Woman Conyers, Evelyn Augusta (1870 - 1944)


New Zealand

Written by Shurlee Swain, Australian Catholic University

Evelyn Conyers was born in New Zealand in 1870, the daughter of engineer William Conyers and his wife, Fanny. Privately educated she migrated in the 1890s to Victoria where she trained as a nurse at the Children's and later the Melbourne Hospital. Her first appointment as matron was to a private hospital but in 1904 she became the inaugural matron at the new infectious diseases hospital, a position she held for three years before opening her own private hospital in Kew.

Conyers had joined the Australian Army Nursing Service as a sister in 1903 and in 1914 went with the Australian Imperial Forces first to Cairo and later to Greece. In December she was appointed Matron-in-Chief with responsibility for almost all nurses serving overseas. Admired for her administrative and negotiation skills she was responsible for liaising with the British services. This role involved frequent visits to the front but she declared that there was no time to feel fear. 'Helpless and wounded men need all one's care and attention and to save one's own skin never even occurs in thought. I always felt sorry for the patients' (Register, 11 December 1919). At the end of the war she returned to her private hospital in Australia, but remained active in the militia after her official appointment to the AIF ended in 1920.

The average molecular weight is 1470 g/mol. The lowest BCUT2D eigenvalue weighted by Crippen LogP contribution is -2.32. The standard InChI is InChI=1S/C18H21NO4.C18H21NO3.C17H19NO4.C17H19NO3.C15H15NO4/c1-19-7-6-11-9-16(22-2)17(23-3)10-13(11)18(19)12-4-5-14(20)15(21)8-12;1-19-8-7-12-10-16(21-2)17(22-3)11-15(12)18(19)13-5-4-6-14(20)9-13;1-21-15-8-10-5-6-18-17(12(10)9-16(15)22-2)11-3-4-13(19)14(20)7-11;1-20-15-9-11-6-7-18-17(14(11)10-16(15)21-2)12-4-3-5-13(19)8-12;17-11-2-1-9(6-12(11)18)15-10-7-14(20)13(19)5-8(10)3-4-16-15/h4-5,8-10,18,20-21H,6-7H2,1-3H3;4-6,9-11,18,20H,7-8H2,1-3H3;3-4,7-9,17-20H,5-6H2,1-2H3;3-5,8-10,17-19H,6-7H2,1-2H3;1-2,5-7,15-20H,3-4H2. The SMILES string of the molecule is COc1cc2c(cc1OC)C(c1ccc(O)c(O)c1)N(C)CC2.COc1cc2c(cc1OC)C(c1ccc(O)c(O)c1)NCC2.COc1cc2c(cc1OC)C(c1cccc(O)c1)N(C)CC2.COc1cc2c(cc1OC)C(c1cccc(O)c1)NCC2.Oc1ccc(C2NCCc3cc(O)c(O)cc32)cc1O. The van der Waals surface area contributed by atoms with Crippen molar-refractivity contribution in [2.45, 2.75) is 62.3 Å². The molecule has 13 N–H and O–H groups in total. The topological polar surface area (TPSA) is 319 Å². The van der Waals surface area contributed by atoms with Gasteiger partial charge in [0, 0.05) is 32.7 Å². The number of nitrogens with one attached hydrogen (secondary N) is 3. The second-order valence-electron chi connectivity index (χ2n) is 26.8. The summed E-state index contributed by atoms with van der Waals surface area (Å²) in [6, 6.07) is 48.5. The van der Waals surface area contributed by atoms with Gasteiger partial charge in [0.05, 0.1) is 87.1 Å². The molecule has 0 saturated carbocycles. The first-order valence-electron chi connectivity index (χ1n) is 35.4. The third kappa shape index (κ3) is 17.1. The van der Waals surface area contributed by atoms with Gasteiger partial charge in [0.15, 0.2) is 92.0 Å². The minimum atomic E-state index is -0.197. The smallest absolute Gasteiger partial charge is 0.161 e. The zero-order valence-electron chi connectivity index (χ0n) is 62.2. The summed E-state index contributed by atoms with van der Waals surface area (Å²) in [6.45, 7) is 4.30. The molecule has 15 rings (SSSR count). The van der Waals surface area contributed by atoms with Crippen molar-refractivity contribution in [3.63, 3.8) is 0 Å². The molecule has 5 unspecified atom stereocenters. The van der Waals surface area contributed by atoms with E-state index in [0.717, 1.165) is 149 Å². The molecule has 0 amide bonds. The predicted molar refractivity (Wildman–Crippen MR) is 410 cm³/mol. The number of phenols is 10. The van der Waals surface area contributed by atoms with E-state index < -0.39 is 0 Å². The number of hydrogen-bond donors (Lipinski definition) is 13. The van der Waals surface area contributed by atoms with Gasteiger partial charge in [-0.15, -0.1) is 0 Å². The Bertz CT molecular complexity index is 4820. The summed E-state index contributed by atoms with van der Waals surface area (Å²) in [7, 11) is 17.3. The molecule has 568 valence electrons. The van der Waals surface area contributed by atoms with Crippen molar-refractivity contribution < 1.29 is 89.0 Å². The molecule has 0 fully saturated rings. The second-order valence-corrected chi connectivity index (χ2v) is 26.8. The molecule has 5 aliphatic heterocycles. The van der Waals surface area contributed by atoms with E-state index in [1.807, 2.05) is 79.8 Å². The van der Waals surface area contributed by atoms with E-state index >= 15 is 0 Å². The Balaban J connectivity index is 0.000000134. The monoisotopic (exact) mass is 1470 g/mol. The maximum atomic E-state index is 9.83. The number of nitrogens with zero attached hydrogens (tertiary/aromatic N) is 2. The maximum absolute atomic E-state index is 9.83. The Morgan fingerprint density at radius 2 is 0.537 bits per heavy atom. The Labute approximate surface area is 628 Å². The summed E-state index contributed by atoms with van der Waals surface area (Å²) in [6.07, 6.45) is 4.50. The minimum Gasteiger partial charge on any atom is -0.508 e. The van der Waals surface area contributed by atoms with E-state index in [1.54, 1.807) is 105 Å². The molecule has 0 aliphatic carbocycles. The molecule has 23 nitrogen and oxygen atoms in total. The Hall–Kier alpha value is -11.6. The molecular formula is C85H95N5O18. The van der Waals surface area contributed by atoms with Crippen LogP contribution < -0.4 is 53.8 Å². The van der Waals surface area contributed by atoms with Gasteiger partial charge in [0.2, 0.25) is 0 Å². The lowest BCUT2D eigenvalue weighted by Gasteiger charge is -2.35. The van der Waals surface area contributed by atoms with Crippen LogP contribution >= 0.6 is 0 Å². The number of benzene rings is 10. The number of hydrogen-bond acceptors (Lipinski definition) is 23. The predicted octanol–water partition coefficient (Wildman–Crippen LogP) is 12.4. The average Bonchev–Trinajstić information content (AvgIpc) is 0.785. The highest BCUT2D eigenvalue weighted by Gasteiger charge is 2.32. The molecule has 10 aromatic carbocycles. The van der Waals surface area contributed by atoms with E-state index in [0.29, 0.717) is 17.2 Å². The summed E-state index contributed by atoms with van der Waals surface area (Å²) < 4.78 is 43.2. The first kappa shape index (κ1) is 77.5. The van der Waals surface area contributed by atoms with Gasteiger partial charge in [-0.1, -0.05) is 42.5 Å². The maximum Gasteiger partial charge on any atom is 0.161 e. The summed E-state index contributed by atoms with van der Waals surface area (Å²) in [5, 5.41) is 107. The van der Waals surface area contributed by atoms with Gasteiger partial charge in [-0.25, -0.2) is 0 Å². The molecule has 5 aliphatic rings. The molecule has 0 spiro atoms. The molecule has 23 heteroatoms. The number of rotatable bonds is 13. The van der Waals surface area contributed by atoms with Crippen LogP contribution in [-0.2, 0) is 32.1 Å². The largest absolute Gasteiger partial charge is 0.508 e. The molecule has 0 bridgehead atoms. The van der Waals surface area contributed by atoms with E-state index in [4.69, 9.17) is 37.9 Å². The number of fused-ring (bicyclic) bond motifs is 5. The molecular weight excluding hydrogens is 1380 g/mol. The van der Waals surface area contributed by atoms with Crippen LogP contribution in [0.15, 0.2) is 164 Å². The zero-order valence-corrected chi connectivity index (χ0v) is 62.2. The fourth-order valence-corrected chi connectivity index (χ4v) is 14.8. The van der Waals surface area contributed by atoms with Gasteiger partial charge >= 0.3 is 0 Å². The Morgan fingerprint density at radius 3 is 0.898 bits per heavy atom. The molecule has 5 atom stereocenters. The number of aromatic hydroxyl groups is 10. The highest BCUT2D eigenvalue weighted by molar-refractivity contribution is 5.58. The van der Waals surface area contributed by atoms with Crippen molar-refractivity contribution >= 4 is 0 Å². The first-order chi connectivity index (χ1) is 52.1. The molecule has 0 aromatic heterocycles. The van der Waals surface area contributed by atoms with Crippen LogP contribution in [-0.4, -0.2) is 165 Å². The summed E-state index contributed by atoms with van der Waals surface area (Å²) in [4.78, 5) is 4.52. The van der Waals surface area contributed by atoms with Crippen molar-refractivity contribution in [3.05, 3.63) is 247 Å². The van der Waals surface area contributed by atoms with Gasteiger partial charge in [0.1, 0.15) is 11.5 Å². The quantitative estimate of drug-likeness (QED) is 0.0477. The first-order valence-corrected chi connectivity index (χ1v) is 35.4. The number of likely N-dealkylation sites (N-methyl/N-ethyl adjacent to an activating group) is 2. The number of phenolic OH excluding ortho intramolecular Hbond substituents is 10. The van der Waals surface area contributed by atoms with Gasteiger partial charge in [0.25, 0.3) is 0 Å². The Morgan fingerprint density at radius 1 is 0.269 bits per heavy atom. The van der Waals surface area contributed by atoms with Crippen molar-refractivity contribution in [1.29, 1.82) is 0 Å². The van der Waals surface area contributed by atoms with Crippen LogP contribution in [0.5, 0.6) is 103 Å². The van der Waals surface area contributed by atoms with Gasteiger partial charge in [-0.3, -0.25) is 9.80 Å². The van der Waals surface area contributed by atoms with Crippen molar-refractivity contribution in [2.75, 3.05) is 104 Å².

Active in the Trained Nurses' Association from its foundation, Conyers served on its council, and was made a life member of its successor organisation, the Royal Victorian College of Nurses. She also served for ten years on the board set up under the provisions of the 1923 Nurses' Registration Act and was active in returned nurses associations. A defender of professional standards, Conyers was critical of the Army's decision during World War II to favour younger nurses arguing that the experience of the earlier war had shown that 'older women were better able to stand up to the strain' (Gippsland Times, 20 June 1940).

Conyers' war service was recognised with the award of first the OBE and then the CBE, the Royal Red Cross, a mention in dispatches and the Florence Nightingale medal. She died in 1944.

Published Resources


  • McCullagh, Catherine, Willingly into the Fray: one hundred years of Australian Army nursing, Big Sky Publishing, Newport, New South Wales, 2010. Details

Online Resources